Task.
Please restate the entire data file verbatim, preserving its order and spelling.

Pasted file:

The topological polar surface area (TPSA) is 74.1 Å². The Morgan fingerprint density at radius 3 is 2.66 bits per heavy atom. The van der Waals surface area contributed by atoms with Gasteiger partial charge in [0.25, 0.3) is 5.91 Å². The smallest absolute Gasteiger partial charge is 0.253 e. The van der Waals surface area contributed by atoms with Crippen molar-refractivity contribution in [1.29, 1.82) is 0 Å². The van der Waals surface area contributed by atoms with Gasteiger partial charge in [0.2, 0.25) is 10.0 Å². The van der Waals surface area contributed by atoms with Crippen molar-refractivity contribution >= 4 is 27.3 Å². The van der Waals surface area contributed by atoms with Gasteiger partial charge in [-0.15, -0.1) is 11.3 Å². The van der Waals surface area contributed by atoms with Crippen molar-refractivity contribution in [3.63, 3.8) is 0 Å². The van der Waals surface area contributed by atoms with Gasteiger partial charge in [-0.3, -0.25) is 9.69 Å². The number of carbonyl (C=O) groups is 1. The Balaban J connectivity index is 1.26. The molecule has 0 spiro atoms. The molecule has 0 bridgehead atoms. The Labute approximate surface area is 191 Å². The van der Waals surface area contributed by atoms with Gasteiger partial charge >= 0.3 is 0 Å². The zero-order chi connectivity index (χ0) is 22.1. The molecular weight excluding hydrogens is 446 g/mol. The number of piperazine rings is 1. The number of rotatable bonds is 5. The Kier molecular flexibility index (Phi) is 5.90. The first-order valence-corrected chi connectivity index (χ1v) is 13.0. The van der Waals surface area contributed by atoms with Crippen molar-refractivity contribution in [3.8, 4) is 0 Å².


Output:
The topological polar surface area (TPSA) is 74.1 Å². The Morgan fingerprint density at radius 3 is 2.66 bits per heavy atom. The van der Waals surface area contributed by atoms with Gasteiger partial charge in [0.25, 0.3) is 5.91 Å². The smallest absolute Gasteiger partial charge is 0.253 e. The van der Waals surface area contributed by atoms with Crippen molar-refractivity contribution in [1.29, 1.82) is 0 Å². The van der Waals surface area contributed by atoms with Gasteiger partial charge in [0.2, 0.25) is 10.0 Å². The van der Waals surface area contributed by atoms with Crippen molar-refractivity contribution >= 4 is 27.3 Å². The van der Waals surface area contributed by atoms with Gasteiger partial charge in [-0.15, -0.1) is 11.3 Å². The van der Waals surface area contributed by atoms with Crippen molar-refractivity contribution in [3.63, 3.8) is 0 Å². The van der Waals surface area contributed by atoms with Gasteiger partial charge in [-0.3, -0.25) is 9.69 Å². The number of carbonyl (C=O) groups is 1. The Balaban J connectivity index is 1.26. The molecule has 0 spiro atoms. The molecule has 0 bridgehead atoms. The Labute approximate surface area is 191 Å². The van der Waals surface area contributed by atoms with Gasteiger partial charge >= 0.3 is 0 Å². The zero-order chi connectivity index (χ0) is 22.1. The molecular weight excluding hydrogens is 446 g/mol. The number of piperazine rings is 1. The number of rotatable bonds is 5. The Kier molecular flexibility index (Phi) is 5.90. The first-order valence-corrected chi connectivity index (χ1v) is 13.0. The van der Waals surface area contributed by atoms with Crippen molar-refractivity contribution in [3.8, 4) is 0 Å².